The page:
- Use a hot water bottle to alleviate cramping
- Keep pain relievers such as Paracetamol on hand
- Consider taking iron supplements to help support energy and tackle tiredness
- Take a warm shower or bath to alleviate cramping
- Get plenty of rest
- Remember to drink lots of fluids
- Discuss methods for containing menstruation, such as tampons, pads, period underwear, and menstrual cups
- Wear loose or stretchy clothes to feel more comfortable if you experience bloating
Bring brothers, husbands, and fathers into the discourse
At the end of the day, periods are simple biology, and there is no reason why any members of the family should be excluded from the discussion. Serious and life-threatening complications can arise when half the population is kept in the dark about female biology, and by ensuring that a consistent education is provided to all involved, we raise a more educated, compassionate, and level-headed future generation. Getting dad involved is also important, as there might come a day when mum is unavailable to buy a pack of tampons, or pick up a suffering daughter from school.
Inform them about irregular periods and pain
Most women can track their periods more or less consistently to a calendar month, but many women have irregular periods, and it is important to let your child know that this can also be normal. Pain and heavy bleeding can both be common side effects associated with periods, but can also be symptoms of more serious issues. By educating yourself and your teen or tween on period-related medical conditions that women experience, such as endometriosis, you give your child the tools to keep herself informed on what she should be feeling, and when it is worth taking a trip to the GP. Some women also experience inadequate iron levels during their period, which can lead to tiredness and fatigue. In this case, routine iron supplementation with Active Iron could help support iron and energy levels throughout their cycle.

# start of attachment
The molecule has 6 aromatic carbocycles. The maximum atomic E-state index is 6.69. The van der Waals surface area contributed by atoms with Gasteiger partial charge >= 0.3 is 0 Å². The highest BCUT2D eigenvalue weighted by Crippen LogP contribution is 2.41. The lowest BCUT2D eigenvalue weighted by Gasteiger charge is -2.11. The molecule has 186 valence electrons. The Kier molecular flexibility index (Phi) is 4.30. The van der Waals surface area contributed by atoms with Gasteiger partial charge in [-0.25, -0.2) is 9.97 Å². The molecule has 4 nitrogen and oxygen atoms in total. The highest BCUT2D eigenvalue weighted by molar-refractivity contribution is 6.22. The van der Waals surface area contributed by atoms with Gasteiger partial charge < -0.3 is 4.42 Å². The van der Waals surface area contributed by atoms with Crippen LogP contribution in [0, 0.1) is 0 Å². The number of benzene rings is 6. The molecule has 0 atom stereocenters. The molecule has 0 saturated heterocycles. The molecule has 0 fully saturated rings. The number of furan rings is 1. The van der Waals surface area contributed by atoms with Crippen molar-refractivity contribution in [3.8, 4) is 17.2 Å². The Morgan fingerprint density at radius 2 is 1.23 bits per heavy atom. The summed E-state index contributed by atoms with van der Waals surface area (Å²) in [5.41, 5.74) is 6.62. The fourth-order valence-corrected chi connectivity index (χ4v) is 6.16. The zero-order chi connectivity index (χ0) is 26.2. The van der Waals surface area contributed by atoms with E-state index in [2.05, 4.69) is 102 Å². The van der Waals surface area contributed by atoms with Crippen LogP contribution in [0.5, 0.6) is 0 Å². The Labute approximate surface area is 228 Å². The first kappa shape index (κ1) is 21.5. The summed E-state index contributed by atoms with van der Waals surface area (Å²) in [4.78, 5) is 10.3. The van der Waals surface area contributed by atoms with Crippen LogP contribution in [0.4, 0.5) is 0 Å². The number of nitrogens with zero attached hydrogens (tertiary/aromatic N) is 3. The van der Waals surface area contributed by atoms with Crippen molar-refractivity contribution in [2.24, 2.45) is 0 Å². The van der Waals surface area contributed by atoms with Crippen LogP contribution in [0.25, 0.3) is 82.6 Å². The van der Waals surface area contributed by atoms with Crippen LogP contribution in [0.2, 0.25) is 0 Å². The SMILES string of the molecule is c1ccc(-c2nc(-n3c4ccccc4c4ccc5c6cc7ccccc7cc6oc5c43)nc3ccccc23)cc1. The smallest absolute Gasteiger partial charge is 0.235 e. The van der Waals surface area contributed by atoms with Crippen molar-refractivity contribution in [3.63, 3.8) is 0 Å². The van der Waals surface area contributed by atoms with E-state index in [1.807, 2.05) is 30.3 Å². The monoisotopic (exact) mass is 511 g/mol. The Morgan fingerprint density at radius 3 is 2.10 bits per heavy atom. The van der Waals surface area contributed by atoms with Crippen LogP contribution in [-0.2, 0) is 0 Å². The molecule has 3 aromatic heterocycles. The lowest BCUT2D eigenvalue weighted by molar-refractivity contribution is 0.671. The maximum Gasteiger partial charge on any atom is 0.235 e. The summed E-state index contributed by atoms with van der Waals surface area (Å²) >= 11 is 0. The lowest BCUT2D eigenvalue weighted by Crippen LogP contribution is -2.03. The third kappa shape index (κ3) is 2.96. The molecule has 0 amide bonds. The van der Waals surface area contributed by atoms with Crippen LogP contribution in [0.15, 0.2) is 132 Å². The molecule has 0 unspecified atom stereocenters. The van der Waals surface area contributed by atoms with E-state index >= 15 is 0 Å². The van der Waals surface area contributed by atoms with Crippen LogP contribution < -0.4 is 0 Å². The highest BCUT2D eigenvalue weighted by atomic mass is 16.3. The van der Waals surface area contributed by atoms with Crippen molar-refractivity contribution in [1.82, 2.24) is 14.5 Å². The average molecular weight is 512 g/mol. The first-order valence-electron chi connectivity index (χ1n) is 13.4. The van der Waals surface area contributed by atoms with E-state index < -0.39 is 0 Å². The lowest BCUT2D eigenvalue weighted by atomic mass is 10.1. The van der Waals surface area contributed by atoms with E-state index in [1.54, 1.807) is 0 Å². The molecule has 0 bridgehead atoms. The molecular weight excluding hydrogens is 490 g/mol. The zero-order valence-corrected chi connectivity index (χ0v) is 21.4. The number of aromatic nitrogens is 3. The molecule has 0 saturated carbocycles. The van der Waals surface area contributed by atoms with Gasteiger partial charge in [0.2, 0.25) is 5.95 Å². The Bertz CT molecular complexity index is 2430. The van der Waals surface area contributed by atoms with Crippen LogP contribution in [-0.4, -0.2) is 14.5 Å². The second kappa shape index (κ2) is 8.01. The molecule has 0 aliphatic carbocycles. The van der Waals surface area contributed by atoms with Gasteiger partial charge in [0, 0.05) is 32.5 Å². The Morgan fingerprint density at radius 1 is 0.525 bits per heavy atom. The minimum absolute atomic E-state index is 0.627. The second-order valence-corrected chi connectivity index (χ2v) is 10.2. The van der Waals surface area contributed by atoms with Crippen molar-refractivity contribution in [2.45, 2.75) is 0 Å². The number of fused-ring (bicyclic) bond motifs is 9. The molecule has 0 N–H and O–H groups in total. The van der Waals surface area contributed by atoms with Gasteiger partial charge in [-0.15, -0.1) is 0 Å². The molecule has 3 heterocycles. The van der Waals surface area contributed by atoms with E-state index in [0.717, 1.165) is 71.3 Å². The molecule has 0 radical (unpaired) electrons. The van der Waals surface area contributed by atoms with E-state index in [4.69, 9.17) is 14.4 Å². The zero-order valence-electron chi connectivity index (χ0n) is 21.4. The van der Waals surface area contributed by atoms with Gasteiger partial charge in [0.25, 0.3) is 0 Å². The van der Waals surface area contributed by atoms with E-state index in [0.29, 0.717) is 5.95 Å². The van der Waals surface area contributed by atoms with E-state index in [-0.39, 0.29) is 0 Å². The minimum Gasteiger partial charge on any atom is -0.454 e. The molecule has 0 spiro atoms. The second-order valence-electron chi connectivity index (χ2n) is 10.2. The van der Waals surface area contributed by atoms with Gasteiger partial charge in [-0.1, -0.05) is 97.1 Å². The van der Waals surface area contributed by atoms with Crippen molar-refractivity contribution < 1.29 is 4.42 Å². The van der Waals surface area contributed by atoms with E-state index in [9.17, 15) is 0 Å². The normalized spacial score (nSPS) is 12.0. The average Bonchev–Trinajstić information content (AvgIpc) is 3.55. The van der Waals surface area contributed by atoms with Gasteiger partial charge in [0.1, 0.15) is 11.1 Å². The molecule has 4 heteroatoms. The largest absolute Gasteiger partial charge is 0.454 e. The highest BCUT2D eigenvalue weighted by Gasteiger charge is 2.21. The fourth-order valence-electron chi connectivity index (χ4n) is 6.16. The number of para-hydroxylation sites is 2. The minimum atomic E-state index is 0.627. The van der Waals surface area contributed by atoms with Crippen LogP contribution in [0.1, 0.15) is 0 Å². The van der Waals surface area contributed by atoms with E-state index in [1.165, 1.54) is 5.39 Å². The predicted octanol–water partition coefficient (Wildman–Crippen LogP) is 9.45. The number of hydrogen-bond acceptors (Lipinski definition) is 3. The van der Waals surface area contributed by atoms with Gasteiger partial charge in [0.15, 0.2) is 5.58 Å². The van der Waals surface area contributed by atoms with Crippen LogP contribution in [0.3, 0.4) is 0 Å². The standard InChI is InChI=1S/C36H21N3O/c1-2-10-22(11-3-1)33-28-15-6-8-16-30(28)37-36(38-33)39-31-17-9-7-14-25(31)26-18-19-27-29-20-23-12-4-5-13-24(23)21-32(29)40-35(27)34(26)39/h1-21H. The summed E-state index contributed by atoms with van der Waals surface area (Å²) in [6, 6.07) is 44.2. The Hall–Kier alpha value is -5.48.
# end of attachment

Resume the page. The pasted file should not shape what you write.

There is nothing to be ashamed of
More than anything, it is important to remind your teen or tween that having a period is not shameful. Unfortunately, your child will most likely experience some sort of taunts or teasing from their peers at some point throughout their lives in relation to having their period, and it is vital to stress from the beginning that this is not the right response. Give your child the tools to stand up for herself, support them through difficult times, and let them know that they are worthy of respect. Periods are not dirty, periods are not something that needs to be hidden and never spoken about.
Videos and reading materials
Period-specific videos or reading material can be a great way to access information. While it’s wonderful to have an open dialogue with your teen or tween, some people might find it a daunting task, and wish to have some kind of supplemental material to help guide the conversation. Look for informative videos on YouTube, or ask your local librarian to recommend books or magazines.
Have a stash ready
Finally, having easy access to the necessary materials on hand, like tampons, menstrual cups, pads, painkillers, a hot water bottle, and iron supplements, will keep your teen or tween from having any sort of anxiety over their period starting. Many families choose to have a designated period backpack or bag which they can take with them on car rides or trips, in case their child gets their period when they are out of the house. Make sure you also have all supplies easily accessible in the bathroom, and regularly stocked up.
Talking to your teen or tween about their period need not be a scary or unpleasant affair. At the end of the day, teen menstruation is a normal step into womanhood, and a natural fact of life. As your child continues to grow and develop, it is important to embrace this entrance into adulthood, and realise all the joys which it brings. Tell us how you talk to, or plan on talking to, your teen or tween about their periods, and reach out to us via: